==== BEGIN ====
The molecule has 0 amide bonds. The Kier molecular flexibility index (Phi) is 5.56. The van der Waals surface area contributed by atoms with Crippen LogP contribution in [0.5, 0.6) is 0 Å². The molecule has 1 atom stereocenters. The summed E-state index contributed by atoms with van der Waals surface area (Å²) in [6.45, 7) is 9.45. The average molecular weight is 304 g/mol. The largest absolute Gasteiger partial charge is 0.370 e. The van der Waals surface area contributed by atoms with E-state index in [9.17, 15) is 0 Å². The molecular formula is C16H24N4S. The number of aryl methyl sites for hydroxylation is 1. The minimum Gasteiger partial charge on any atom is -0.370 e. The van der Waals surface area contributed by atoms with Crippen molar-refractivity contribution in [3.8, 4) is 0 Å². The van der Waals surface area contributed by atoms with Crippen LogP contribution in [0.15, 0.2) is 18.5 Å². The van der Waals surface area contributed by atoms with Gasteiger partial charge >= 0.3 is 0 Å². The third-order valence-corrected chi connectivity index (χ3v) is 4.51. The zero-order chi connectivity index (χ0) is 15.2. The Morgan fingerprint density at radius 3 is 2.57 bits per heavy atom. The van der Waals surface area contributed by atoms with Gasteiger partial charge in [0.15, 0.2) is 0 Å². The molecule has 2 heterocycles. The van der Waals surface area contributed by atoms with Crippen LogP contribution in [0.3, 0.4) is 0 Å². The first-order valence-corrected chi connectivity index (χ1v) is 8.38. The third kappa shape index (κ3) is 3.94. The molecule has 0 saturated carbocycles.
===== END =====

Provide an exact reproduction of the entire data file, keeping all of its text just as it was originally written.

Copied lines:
The molecule has 0 amide bonds. The Kier molecular flexibility index (Phi) is 5.56. The van der Waals surface area contributed by atoms with Crippen LogP contribution in [0.5, 0.6) is 0 Å². The molecule has 1 atom stereocenters. The summed E-state index contributed by atoms with van der Waals surface area (Å²) in [6.45, 7) is 9.45. The average molecular weight is 304 g/mol. The largest absolute Gasteiger partial charge is 0.370 e. The van der Waals surface area contributed by atoms with E-state index in [9.17, 15) is 0 Å². The molecular formula is C16H24N4S. The number of aryl methyl sites for hydroxylation is 1. The minimum Gasteiger partial charge on any atom is -0.370 e. The van der Waals surface area contributed by atoms with Crippen molar-refractivity contribution in [3.8, 4) is 0 Å². The van der Waals surface area contributed by atoms with Crippen LogP contribution in [0.15, 0.2) is 18.5 Å². The van der Waals surface area contributed by atoms with Gasteiger partial charge >= 0.3 is 0 Å². The third-order valence-corrected chi connectivity index (χ3v) is 4.51. The zero-order chi connectivity index (χ0) is 15.2. The Morgan fingerprint density at radius 3 is 2.57 bits per heavy atom. The van der Waals surface area contributed by atoms with Gasteiger partial charge in [0.15, 0.2) is 0 Å². The molecule has 2 heterocycles. The van der Waals surface area contributed by atoms with Crippen LogP contribution in [0.3, 0.4) is 0 Å². The first-order valence-corrected chi connectivity index (χ1v) is 8.38. The third kappa shape index (κ3) is 3.94. The molecule has 0 saturated carbocycles.